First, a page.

Paying for a ukulele won't force you to dig deep into your pockets. Because the instruments are small and lightweight, they are one of the least expensive stringed instruments on the market. That's just one of the reasons they're ideal for youngsters who want to explore the world of music. You don't have to commit thousands of dollars on the instrument. So, what is the right price to pay? Here are some short guidelines that many parents use when shopping for ukuleles:
- The high end of the price range is about $200
- The low end is around $40
- Small children will likely grow out of their first ukulele in a year or two
- There is an active market for high-quality used ukuleles should you decide to sell
- It makes sense to stick to the under-$100 price range for a first instrument
Look for Signs of Quality
Try to purchase an instrument with geared tuners and very little gloss. Avoid extremely cheap ukuleles sold in department or chain stores. A high-quality instrument will have a deep, rich sound when you strum it. Does the wood body have a solid feel? It should. Are the parts cheaply made? You'll know the parts are of low quality when they sound "tinny" if you tap on them. If it looks like a toy and feels like a toy, it probably is a toy.
Know What Accessories You Want
Get a clip-on tuner if the instrument you buy doesn't come with one. These little devices cost about $10 and make tuning simple and fast. You'll probably not need picks at first. Children should learn to use their fingers for the first year of playing. Also purchase a set or two of high-quality strings.
Sometimes even the best ukuleles come with cheap strings. Replace the cheapies with the good ones you purchase yourself. Be sure to have a few extra strings to replace any that break during practice sessions. Finally, buy a gig bag with good padding. You'll be thankful for the padding the first time you or your child drops the instrument on a hard surface.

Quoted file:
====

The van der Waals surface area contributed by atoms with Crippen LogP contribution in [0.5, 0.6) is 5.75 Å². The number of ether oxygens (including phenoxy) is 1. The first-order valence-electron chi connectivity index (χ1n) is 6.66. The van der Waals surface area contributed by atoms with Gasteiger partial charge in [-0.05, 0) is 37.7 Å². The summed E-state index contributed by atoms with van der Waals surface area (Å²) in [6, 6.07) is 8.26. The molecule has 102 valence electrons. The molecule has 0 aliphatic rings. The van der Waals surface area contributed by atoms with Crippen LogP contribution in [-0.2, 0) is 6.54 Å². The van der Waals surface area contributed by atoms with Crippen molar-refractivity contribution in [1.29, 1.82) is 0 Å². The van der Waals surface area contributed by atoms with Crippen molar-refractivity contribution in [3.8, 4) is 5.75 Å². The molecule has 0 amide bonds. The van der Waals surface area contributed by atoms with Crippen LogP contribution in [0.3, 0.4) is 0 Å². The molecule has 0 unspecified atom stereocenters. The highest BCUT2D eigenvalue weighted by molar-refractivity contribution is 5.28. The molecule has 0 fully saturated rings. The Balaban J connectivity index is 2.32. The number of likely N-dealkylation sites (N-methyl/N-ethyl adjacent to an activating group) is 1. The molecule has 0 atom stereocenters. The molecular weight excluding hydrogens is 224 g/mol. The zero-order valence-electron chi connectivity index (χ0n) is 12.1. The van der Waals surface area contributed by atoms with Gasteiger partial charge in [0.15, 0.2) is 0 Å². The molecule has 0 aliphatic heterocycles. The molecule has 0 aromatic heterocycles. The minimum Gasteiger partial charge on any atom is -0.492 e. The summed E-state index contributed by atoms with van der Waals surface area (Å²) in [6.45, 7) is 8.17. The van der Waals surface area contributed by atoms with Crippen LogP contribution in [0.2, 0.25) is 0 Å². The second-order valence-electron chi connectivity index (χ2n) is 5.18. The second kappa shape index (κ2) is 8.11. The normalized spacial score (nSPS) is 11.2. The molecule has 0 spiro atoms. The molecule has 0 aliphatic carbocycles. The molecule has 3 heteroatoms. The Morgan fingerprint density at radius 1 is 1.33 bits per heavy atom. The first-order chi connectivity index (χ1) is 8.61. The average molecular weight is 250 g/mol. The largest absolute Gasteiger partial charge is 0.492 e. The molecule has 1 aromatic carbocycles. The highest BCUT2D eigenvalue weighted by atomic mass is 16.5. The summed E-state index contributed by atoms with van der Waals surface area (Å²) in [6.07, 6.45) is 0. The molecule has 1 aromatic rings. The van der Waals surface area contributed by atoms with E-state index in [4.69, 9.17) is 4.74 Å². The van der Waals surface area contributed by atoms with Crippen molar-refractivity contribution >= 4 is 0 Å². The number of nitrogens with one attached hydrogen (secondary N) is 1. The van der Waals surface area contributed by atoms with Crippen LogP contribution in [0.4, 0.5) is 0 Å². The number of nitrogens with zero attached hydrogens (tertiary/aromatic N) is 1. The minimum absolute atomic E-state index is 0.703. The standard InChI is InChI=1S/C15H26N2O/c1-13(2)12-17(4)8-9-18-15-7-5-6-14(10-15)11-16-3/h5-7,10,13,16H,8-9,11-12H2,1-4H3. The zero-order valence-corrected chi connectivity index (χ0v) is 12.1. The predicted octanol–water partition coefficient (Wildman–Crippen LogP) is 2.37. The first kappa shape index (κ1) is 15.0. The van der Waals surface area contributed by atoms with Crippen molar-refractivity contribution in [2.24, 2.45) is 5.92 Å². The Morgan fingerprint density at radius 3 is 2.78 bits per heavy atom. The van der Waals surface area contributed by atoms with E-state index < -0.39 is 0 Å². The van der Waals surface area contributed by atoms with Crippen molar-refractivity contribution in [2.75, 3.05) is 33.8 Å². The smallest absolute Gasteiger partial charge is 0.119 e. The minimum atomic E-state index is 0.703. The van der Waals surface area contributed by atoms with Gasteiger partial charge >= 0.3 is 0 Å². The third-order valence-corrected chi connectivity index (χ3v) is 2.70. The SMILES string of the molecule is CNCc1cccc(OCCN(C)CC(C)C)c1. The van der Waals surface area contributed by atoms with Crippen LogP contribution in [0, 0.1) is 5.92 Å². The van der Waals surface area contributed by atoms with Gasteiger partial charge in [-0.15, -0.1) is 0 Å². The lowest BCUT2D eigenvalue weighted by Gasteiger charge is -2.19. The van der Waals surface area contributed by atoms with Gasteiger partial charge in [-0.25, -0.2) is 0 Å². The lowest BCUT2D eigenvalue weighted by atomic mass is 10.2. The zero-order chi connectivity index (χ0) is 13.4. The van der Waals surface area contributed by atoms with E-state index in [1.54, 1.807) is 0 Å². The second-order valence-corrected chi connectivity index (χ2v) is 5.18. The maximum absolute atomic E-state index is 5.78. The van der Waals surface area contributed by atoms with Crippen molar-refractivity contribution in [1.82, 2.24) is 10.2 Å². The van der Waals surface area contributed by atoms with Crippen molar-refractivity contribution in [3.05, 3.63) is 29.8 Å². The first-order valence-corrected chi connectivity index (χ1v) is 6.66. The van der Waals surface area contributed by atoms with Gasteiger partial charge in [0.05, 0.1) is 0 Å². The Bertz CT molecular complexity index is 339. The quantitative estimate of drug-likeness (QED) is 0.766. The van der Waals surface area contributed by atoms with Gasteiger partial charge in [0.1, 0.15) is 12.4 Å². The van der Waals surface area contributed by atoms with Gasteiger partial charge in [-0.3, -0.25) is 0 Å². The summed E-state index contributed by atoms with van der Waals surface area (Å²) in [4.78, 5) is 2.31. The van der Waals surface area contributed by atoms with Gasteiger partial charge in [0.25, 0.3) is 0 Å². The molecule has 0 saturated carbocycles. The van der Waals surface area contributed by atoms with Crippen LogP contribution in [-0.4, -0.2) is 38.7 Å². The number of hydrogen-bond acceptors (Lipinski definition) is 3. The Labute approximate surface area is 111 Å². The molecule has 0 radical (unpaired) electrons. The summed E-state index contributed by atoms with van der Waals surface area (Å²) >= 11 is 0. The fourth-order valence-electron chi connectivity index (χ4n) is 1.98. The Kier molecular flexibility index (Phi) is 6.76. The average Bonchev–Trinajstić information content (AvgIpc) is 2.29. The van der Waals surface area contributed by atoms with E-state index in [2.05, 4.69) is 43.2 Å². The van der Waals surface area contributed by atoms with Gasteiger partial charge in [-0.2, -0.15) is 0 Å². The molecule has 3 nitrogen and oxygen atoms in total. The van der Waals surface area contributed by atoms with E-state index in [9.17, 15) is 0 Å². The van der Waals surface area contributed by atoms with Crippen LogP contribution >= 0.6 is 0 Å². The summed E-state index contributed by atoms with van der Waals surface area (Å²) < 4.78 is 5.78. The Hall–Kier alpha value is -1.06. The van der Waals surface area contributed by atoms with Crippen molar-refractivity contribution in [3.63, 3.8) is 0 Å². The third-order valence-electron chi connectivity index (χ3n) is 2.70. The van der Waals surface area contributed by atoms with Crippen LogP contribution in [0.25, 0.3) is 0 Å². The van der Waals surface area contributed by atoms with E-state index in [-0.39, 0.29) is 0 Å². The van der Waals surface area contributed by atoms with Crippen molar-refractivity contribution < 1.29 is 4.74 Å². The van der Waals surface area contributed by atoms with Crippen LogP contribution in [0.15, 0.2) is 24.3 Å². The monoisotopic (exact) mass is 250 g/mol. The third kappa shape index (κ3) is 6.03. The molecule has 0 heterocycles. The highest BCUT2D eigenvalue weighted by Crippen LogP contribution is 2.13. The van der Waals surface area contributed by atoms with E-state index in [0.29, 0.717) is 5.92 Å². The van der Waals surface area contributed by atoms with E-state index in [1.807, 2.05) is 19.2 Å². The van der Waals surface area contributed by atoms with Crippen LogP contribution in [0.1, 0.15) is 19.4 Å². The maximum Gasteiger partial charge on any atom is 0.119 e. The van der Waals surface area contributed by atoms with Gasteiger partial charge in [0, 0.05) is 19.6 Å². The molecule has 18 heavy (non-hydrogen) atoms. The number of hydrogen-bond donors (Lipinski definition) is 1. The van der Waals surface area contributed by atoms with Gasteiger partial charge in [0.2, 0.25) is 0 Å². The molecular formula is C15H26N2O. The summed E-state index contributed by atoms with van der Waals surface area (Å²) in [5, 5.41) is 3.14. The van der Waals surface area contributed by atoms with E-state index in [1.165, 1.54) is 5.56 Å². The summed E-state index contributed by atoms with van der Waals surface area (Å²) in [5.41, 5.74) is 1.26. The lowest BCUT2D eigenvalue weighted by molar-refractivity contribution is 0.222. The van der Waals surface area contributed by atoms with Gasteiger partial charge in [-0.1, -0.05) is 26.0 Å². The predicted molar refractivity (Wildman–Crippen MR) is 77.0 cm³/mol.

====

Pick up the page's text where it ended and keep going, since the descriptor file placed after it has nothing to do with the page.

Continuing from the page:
Opt for a Soprano but Avoid Cheap Toys
There are four basic kinds of ukuleles with different names, primarily based on size. For a first instrument, always choose what sellers call a "soprano" ukulele. It's about 21 inches long and is the perfect "entry point" for beginners. If your child continues with the instrument, you can always sell the soprano and get larger ukulele later on.
Why the Ukulele Wins Out Over Other Instruments
Ukuleles are lighter, less costly and much smaller than their closest musical cousin, the guitar. Plus, even if your child decides later on to pursue guitar lessons, what he or she has learned on the ukulele will serve as excellent preparation.
Give Your Child the Benefits of Music Education
At Prodigies Music (prodigies.com), our entire team of professionals understands what it takes for young children to be successful when learning to play an instrument. We've taught hundreds and hundreds of kids to play various instruments, sing and read music, so we fully comprehend what it takes to make learning music fun for children of all ages.
The sooner children begin taking music lessons, the faster they learn. That's because their minds and bodies are able to retain information longer when they learn skills before the age of seven. Check out the Prodigies Music website and get your child on the road to a lifetime of fun and success today.